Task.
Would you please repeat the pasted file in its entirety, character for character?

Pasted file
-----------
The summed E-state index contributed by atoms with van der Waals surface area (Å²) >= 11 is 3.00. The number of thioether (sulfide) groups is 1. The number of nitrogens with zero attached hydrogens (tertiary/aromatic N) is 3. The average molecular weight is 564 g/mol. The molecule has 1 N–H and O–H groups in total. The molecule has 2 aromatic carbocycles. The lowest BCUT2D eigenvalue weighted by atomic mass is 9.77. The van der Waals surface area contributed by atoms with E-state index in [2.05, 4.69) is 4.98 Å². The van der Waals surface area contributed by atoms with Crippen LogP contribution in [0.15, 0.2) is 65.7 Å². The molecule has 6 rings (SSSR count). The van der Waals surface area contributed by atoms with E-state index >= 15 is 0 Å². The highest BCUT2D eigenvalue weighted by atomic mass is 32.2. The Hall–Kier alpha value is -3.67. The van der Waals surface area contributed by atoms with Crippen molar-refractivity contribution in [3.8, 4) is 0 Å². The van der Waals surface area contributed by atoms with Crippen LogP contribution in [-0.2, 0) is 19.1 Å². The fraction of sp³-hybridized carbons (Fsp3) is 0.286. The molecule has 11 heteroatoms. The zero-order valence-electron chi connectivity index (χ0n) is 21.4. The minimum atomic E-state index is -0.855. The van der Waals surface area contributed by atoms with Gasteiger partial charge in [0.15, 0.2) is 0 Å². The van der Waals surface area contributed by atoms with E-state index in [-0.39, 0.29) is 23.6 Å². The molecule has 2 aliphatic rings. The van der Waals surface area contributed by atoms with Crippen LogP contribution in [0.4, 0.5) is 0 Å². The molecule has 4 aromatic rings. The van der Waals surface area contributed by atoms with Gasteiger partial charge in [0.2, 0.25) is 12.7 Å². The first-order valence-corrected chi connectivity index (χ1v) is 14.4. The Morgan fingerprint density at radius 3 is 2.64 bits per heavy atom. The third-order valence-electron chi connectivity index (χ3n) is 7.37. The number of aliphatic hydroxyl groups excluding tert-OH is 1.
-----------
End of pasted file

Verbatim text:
The summed E-state index contributed by atoms with van der Waals surface area (Å²) >= 11 is 3.00. The number of thioether (sulfide) groups is 1. The number of nitrogens with zero attached hydrogens (tertiary/aromatic N) is 3. The average molecular weight is 564 g/mol. The molecule has 1 N–H and O–H groups in total. The molecule has 2 aromatic carbocycles. The lowest BCUT2D eigenvalue weighted by atomic mass is 9.77. The van der Waals surface area contributed by atoms with E-state index in [2.05, 4.69) is 4.98 Å². The van der Waals surface area contributed by atoms with Crippen LogP contribution in [0.15, 0.2) is 65.7 Å². The molecule has 6 rings (SSSR count). The van der Waals surface area contributed by atoms with E-state index >= 15 is 0 Å². The highest BCUT2D eigenvalue weighted by atomic mass is 32.2. The Hall–Kier alpha value is -3.67. The van der Waals surface area contributed by atoms with Crippen molar-refractivity contribution in [3.8, 4) is 0 Å². The van der Waals surface area contributed by atoms with Crippen LogP contribution in [-0.2, 0) is 19.1 Å². The fraction of sp³-hybridized carbons (Fsp3) is 0.286. The molecule has 11 heteroatoms. The zero-order valence-electron chi connectivity index (χ0n) is 21.4. The minimum atomic E-state index is -0.855. The van der Waals surface area contributed by atoms with Gasteiger partial charge in [0.15, 0.2) is 0 Å². The van der Waals surface area contributed by atoms with E-state index in [-0.39, 0.29) is 23.6 Å². The molecule has 2 aliphatic rings. The van der Waals surface area contributed by atoms with Crippen LogP contribution in [0.4, 0.5) is 0 Å². The molecule has 4 aromatic rings. The van der Waals surface area contributed by atoms with Gasteiger partial charge in [0.2, 0.25) is 12.7 Å². The first-order valence-corrected chi connectivity index (χ1v) is 14.4. The Morgan fingerprint density at radius 3 is 2.64 bits per heavy atom. The third-order valence-electron chi connectivity index (χ3n) is 7.37. The number of aliphatic hydroxyl groups excluding tert-OH is 1.